As always, Stephen Baxter explores deeply profound concepts, but this latest outing is not up to the task. As part of a series, "Transcendent" does little to unite with the themes of "Coalescent" and "Exultant". The Poole family is back--even George gets to show his age--but while the Pooles of "Coalescent" were well-written characters struggling through the generations, the Pooles of "Transcendent" seem shallow and petty. Michael Poole (George's nephew) emerges as the fulcrum of human history, but long before the end of the book I found myself thinking, "This character is too flat for this role." It becomes very hard to care about the characters in "Transcendent", and he themes in "Exultant" receive only a couple of quick mentions. These books could have stood alone to tell their stories, and would have been more satisfying to me had they not been linked by a series. "Coalescent" rambled, though parts of that story were captivating; "Exultant" was tightly written, in my opinion the best of the three; and as for "Transcendent"...well, there are some fascinating concepts going on, but from the standpoint of story I found the book to be weak, with no emotional linkages or closure for the characters of the earlier books.
I consider Baxter one of the core group of hard science fiction writers however reading his books often feels too much like work...unlike Banks or Reynolds. Maybe its too much exposition on physics and too little character development. The balance between the two is off.
All in all, a so so book.
From earlier titles, it is obvious that Baxter is very comfortable with physics, cosmology, and the related mathematics. His story lines tend to have characters swept through events based on grand concepts such as entropy, resource starvation, no faster than light travel (FTL), etc.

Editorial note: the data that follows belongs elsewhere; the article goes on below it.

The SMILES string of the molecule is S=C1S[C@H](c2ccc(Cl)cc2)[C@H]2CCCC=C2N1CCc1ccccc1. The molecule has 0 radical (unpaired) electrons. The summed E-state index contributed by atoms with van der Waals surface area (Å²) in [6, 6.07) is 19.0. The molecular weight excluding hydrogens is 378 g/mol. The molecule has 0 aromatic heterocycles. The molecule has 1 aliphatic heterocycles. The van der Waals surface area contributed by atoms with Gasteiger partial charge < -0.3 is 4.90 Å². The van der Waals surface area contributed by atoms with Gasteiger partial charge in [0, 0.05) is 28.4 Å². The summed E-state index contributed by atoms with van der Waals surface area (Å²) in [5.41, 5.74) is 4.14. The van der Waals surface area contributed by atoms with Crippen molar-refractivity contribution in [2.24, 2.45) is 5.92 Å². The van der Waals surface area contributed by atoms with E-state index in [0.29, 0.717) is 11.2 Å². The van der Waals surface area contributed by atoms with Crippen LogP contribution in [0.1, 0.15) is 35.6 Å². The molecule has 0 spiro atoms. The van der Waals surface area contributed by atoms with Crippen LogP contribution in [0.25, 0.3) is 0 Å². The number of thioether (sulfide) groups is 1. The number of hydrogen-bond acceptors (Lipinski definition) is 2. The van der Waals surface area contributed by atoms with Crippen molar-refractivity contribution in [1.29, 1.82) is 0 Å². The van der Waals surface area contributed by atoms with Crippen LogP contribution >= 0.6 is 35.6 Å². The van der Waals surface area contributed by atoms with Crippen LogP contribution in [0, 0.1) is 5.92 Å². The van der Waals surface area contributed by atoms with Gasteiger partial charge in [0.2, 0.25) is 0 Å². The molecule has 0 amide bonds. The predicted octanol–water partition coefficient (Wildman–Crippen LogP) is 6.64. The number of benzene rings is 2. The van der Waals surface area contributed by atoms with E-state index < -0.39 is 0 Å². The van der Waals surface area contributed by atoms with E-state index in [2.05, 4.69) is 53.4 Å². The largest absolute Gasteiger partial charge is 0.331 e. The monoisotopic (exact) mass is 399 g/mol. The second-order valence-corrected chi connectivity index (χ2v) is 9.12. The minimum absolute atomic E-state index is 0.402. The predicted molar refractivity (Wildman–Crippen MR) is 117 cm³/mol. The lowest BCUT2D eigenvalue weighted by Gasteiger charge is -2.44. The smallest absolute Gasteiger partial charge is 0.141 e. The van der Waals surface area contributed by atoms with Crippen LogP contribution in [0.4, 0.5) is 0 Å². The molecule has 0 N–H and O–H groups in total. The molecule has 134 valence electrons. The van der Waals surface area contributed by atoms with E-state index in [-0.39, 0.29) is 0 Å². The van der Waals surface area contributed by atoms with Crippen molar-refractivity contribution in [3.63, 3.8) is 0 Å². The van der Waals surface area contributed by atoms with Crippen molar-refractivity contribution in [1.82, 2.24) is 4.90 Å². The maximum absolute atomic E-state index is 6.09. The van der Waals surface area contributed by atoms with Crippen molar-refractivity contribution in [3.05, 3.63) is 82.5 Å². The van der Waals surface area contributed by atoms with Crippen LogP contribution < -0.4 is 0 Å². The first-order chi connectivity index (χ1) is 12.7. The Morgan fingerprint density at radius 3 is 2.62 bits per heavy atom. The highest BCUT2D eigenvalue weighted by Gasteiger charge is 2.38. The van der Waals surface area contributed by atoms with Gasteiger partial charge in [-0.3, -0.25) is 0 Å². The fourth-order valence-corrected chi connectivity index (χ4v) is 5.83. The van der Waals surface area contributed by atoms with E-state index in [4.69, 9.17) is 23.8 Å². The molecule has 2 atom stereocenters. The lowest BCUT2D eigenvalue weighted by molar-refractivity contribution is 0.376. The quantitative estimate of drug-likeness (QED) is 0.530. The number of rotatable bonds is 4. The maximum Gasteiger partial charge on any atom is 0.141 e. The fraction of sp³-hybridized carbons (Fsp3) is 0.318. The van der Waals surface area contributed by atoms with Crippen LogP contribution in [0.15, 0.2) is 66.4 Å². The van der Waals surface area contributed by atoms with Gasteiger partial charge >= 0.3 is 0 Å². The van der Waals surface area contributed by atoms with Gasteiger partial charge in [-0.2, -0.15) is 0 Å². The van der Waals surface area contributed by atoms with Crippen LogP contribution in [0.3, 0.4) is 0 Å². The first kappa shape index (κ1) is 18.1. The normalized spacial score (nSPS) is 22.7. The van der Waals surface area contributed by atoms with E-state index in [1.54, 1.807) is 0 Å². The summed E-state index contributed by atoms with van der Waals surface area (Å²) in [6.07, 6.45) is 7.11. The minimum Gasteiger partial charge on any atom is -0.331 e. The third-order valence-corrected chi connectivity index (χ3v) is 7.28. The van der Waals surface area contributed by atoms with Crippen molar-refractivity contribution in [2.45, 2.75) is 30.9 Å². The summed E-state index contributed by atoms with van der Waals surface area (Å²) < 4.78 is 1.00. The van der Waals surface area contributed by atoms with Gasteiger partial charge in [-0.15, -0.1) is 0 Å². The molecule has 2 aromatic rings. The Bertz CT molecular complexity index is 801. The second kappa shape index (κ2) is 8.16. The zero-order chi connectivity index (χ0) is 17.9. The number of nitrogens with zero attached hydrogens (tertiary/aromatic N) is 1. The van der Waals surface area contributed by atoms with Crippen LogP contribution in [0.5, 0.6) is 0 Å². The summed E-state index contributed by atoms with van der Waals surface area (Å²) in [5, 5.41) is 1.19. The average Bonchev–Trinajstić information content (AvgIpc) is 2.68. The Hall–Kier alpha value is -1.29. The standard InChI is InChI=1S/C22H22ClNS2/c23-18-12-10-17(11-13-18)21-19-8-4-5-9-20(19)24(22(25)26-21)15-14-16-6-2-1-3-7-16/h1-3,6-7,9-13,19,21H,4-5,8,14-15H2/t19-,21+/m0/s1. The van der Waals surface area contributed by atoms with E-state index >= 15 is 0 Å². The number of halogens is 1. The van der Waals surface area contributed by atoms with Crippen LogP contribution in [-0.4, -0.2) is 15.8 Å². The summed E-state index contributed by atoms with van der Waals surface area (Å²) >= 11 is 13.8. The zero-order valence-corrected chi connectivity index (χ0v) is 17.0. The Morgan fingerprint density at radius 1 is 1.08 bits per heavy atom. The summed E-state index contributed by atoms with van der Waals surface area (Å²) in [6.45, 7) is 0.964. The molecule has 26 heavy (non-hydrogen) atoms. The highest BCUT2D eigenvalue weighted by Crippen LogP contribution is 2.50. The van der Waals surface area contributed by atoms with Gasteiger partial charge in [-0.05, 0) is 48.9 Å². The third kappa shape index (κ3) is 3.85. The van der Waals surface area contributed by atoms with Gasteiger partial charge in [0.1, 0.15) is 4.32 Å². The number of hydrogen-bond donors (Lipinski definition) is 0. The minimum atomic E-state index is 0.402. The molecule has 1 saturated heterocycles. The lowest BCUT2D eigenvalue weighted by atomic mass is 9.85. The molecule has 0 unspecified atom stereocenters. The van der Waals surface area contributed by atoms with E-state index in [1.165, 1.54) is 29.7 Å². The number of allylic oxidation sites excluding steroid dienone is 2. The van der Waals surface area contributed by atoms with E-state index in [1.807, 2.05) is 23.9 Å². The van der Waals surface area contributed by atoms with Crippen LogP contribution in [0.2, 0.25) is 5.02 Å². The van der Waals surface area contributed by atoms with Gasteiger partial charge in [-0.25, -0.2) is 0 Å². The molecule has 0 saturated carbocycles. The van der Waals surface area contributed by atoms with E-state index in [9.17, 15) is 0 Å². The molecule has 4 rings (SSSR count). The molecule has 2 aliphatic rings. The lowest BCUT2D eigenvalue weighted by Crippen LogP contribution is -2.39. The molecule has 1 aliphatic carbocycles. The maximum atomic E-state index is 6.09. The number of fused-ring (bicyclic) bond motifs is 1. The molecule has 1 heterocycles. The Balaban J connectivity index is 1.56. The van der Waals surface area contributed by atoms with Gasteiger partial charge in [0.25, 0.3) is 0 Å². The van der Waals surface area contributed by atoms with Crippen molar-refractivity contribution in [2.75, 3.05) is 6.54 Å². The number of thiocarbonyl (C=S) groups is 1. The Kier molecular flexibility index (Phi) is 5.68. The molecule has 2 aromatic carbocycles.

In transcendent, the storyline is character based and the basic physics and math seem lost. FTL allows the protagonist to check stuff out all over the galaxy. Kind of a staple sci fi plot device. Throw in time travel via closing the universe in four dimensions, hmmm, OK. The approach to the mathematics of infinity, however, left me a little cold. A younger Baxter would have trotted out a convergence proof and embedded it into the story. Here, there is a hand wave that infinites collide with magical results.
Finally, there's the poor haunted Poole. Why is it so popular these days that when a character sees a ghost/vision/halucination that they get pathetic? Recall Nash in "A Beautiful Mind" who, on realizing that he sees people who aren't there, mediates his reaction to them? Contrast Baltar in battlestar galactica who partially reacts to his cylon babe vision as if he doesn't know how crazy he looks. At least Baltar remains functional. Poole just gets pathetic. In a realistic storyline, Poole would have been shunted to an alley to mumble at a gin bottle.
Sadly, Poole is the most developed character in a character driven book. I put him at 2.3 dimensions and thereby able to fill a 3 dimensional space given arbitrarly large effort.
Admittedly, tying in some philosophical bits was OK, but it is obvious that Baxter lived physics and dabbled in philosophy. As they say: "Write what you know."